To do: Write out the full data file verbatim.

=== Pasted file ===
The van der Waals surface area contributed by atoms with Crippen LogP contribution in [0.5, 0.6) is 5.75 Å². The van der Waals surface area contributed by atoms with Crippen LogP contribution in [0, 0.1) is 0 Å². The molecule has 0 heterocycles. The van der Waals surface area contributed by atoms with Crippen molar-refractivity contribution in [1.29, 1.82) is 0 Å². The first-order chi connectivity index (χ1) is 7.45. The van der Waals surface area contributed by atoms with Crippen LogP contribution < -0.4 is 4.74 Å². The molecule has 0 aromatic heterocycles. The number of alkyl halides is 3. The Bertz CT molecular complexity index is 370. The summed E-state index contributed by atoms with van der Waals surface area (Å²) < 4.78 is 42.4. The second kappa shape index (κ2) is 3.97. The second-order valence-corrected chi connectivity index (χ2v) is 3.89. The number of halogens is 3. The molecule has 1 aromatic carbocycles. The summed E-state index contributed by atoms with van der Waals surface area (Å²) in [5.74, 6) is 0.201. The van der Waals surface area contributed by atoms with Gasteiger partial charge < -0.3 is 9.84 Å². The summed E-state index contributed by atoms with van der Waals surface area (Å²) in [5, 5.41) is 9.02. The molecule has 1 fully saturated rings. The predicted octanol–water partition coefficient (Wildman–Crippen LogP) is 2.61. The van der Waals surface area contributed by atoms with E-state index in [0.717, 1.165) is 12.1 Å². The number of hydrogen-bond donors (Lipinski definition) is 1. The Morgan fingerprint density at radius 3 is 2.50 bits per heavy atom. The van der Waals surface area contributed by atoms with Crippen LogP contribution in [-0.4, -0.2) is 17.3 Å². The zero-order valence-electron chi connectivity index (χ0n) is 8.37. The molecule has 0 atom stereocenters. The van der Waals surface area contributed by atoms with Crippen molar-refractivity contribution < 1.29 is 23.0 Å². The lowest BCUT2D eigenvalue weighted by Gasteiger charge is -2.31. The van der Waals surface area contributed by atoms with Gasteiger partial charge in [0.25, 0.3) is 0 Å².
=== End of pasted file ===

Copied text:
The van der Waals surface area contributed by atoms with Crippen LogP contribution in [0.5, 0.6) is 5.75 Å². The van der Waals surface area contributed by atoms with Crippen LogP contribution in [0, 0.1) is 0 Å². The molecule has 0 heterocycles. The van der Waals surface area contributed by atoms with Crippen molar-refractivity contribution in [1.29, 1.82) is 0 Å². The first-order chi connectivity index (χ1) is 7.45. The van der Waals surface area contributed by atoms with Crippen LogP contribution < -0.4 is 4.74 Å². The molecule has 0 aromatic heterocycles. The number of alkyl halides is 3. The Bertz CT molecular complexity index is 370. The summed E-state index contributed by atoms with van der Waals surface area (Å²) < 4.78 is 42.4. The second kappa shape index (κ2) is 3.97. The second-order valence-corrected chi connectivity index (χ2v) is 3.89. The number of halogens is 3. The molecule has 1 aromatic carbocycles. The summed E-state index contributed by atoms with van der Waals surface area (Å²) in [5.74, 6) is 0.201. The van der Waals surface area contributed by atoms with Gasteiger partial charge < -0.3 is 9.84 Å². The summed E-state index contributed by atoms with van der Waals surface area (Å²) in [5, 5.41) is 9.02. The molecule has 1 fully saturated rings. The predicted octanol–water partition coefficient (Wildman–Crippen LogP) is 2.61. The van der Waals surface area contributed by atoms with E-state index in [0.717, 1.165) is 12.1 Å². The number of hydrogen-bond donors (Lipinski definition) is 1. The Morgan fingerprint density at radius 3 is 2.50 bits per heavy atom. The van der Waals surface area contributed by atoms with Crippen LogP contribution in [-0.4, -0.2) is 17.3 Å². The zero-order valence-electron chi connectivity index (χ0n) is 8.37. The molecule has 0 atom stereocenters. The van der Waals surface area contributed by atoms with Crippen molar-refractivity contribution < 1.29 is 23.0 Å². The lowest BCUT2D eigenvalue weighted by Gasteiger charge is -2.31. The van der Waals surface area contributed by atoms with Gasteiger partial charge in [0.25, 0.3) is 0 Å².